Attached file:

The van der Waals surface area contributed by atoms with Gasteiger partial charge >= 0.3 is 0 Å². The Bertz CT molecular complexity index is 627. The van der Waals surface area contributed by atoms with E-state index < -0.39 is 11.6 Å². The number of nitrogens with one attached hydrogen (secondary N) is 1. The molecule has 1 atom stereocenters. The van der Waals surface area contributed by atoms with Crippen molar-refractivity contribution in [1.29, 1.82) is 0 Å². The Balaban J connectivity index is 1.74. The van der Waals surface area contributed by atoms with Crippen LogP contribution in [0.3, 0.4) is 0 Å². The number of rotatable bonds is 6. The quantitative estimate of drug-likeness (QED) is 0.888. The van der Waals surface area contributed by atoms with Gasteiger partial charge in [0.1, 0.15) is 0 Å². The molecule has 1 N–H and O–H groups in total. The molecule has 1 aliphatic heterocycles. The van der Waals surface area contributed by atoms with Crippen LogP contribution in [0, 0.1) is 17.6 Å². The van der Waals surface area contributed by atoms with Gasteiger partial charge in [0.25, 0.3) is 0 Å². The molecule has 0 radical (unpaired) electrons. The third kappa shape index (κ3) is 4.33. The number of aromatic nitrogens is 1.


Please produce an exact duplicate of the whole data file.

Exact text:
The van der Waals surface area contributed by atoms with Gasteiger partial charge >= 0.3 is 0 Å². The Bertz CT molecular complexity index is 627. The van der Waals surface area contributed by atoms with E-state index < -0.39 is 11.6 Å². The number of nitrogens with one attached hydrogen (secondary N) is 1. The molecule has 1 atom stereocenters. The van der Waals surface area contributed by atoms with Crippen molar-refractivity contribution in [1.29, 1.82) is 0 Å². The Balaban J connectivity index is 1.74. The van der Waals surface area contributed by atoms with Crippen LogP contribution in [0.3, 0.4) is 0 Å². The number of rotatable bonds is 6. The quantitative estimate of drug-likeness (QED) is 0.888. The van der Waals surface area contributed by atoms with Gasteiger partial charge in [0.1, 0.15) is 0 Å². The molecule has 1 N–H and O–H groups in total. The molecule has 1 aliphatic heterocycles. The van der Waals surface area contributed by atoms with Crippen LogP contribution in [0, 0.1) is 17.6 Å². The van der Waals surface area contributed by atoms with Gasteiger partial charge in [0.25, 0.3) is 0 Å². The molecule has 0 radical (unpaired) electrons. The third kappa shape index (κ3) is 4.33. The number of aromatic nitrogens is 1.